England's men’s football team making it to the Euro 2020 final was tainted by the
racism exhibited by a minority, particularly online.
We have seen examples in the media of people being named and shamed for
posting online racist comments. This has even gone as far as finding a LinkedIn
profile and then contacting the relevant employer, calling for the employee in
question to lose their job. What if that employee works for you?
Should you act?
The way your business responds to issues like this sends a message about your
principles and culture. Demonstrating a firm approach to racism and discrimination
is not only the right thing to do morally but it can improve employee confidence in
the business. That helps the business by retaining employees and attracting good
If the employee can be identified as working for you, this can damage the reputation
of your business and damage relationships with other employees, clients, and
customers. Setting an example will deter others from being racist online.
Can you discipline an employee for personal social media posts?
Even if this takes place outside of work, it could be regarded as misconduct,
potentially gross misconduct, and may also be a reputational issue for your
business. It may be appropriate to dismiss.
However, it is always important to follow a fair process: conduct a thorough
investigation of the incident, have evidence of the posts and their likely audience
and reach. Don't jump to conclusions. Give the employee a chance to plead,
explain and advance any mitigating factors.
Is dismissal appropriate?
Unless you have clear contractual obligations prohibiting such conduct, to fairly
dismiss an employee for activity outside work, it must affect or be capable of
affecting the employee’s work or your business.
The first link that ties the employee’s conduct to their job and your business, is your
business being identifiable from the posts. This could be where the employee’s
social media profile specifically states for whom they work or if the posts have been
reported to you by someone outside your business.
If the posts are available publicly, for example on Twitter, Facebook, or LinkedIn,
then colleagues, clients and customers can see them. That risks damaging your
business' reputation. The press may be interested.
You should also consider pressure from third parties, such as other employees,
clients, or suppliers for you to act.
Ensure that disciplinary action is reasonable, considering all of the circumstances.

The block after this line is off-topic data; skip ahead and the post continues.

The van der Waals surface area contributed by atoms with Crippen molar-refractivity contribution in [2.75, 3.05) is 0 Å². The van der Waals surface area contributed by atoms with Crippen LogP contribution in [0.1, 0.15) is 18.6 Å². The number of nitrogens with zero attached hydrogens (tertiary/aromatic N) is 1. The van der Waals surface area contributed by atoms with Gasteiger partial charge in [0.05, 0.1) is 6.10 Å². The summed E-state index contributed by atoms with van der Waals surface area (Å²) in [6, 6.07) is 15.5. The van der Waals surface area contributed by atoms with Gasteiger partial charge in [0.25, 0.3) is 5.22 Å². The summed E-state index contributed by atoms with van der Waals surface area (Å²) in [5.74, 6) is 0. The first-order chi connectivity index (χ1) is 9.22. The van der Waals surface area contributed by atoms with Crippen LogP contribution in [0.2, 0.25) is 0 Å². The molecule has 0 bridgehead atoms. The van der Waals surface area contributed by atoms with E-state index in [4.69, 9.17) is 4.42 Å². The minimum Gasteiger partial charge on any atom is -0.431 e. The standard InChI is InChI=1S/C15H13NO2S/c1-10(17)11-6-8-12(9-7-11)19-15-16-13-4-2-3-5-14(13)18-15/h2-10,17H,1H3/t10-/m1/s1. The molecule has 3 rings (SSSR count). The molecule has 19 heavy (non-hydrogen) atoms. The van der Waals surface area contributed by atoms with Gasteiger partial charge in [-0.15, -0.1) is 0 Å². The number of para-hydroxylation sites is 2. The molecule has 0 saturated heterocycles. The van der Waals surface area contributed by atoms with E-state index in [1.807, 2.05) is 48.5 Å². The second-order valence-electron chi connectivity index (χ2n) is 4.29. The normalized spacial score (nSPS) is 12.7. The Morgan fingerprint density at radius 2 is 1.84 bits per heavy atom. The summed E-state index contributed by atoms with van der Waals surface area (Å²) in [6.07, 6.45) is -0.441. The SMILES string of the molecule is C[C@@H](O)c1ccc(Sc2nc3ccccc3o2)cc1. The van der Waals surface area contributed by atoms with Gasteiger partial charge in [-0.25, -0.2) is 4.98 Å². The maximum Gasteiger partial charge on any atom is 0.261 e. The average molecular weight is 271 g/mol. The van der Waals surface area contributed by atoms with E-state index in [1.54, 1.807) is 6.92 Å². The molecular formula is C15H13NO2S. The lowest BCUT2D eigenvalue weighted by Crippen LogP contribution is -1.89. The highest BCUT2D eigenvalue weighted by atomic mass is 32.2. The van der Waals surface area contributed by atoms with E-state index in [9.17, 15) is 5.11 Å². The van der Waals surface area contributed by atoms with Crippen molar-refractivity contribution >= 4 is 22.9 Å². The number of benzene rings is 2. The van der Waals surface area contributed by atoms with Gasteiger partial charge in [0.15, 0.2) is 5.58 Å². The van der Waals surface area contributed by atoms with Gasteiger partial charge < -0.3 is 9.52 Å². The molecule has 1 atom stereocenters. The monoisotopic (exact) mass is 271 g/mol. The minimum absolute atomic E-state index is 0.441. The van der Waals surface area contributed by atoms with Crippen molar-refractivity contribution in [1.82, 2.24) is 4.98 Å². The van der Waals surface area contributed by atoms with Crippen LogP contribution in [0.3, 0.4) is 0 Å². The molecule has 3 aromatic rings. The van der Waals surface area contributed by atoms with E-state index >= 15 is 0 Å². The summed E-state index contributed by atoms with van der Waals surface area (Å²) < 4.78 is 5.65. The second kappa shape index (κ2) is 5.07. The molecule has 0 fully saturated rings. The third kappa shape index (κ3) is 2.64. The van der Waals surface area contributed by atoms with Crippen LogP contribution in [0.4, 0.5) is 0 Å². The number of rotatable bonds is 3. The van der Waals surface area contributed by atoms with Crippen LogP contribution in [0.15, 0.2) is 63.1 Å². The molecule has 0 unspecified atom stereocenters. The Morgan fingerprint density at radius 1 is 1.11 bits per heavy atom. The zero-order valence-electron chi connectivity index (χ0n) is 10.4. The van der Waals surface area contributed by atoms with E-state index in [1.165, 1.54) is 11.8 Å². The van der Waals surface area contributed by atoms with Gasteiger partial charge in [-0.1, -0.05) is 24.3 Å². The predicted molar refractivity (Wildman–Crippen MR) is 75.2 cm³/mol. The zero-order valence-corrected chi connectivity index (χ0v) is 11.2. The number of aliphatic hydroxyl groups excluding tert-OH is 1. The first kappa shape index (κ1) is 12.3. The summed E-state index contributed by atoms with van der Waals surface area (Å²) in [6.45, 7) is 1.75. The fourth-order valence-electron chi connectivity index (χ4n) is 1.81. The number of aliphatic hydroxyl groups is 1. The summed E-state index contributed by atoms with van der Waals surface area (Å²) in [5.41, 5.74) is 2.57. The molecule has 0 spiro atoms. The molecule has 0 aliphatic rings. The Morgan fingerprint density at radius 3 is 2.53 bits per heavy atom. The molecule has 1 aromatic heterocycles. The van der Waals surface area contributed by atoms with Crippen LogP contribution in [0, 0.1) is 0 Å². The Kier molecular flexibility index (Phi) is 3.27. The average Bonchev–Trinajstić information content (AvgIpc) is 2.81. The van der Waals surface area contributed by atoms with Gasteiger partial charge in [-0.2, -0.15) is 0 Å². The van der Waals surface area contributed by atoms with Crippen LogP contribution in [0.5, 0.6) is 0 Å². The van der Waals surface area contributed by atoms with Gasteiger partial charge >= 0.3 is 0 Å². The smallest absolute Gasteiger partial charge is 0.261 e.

Regardless of good intentions, if you do not follow a fair process when dismissing
an employee, you are likely to lose an unfair dismissal case. This would not only
incur the substantial legal costs involved in defending such a claim, but could leave
you liable for a basic award (calculated in the same way as redundancy payment),
up to a year’s salary, and an uplift of up to 25% to the year's salary for failure to
follow the Acas code of practice on discipline and grievance)
How would an Employment Tribunal assess the case?
Cases that consider the fairness of a dismissal owing to conduct outside work are
highly fact-sensitive and the 'range of reasonable responses' test would apply.
In order to pass this test, employers must take a proportionate view of all of the
circumstances, including, but not limited to:
What did the posts contain?
Did the employee commit a criminal offence by posting?
Does the impact or potential impact on the organisation outweigh the impact on the employee in question?
Have you made the business's stance on equality clear through contracts, policies and training?
Are there aggravating or mitigating factors?
How can you protect the business?
Have a clear policy that says posting or sharing racist or otherwise discriminatory
posts on personal social media is gross misconduct. You must still respond
reasonably and maintain a consistent approach to such matters.
When training staff, emphasis that your business does not tolerate racism,
discrimination, or harassment. Explain why and the potential sanction.
Remind employees of their responsibilities outside work and that their conduct can
affect your business and jeopardise their employment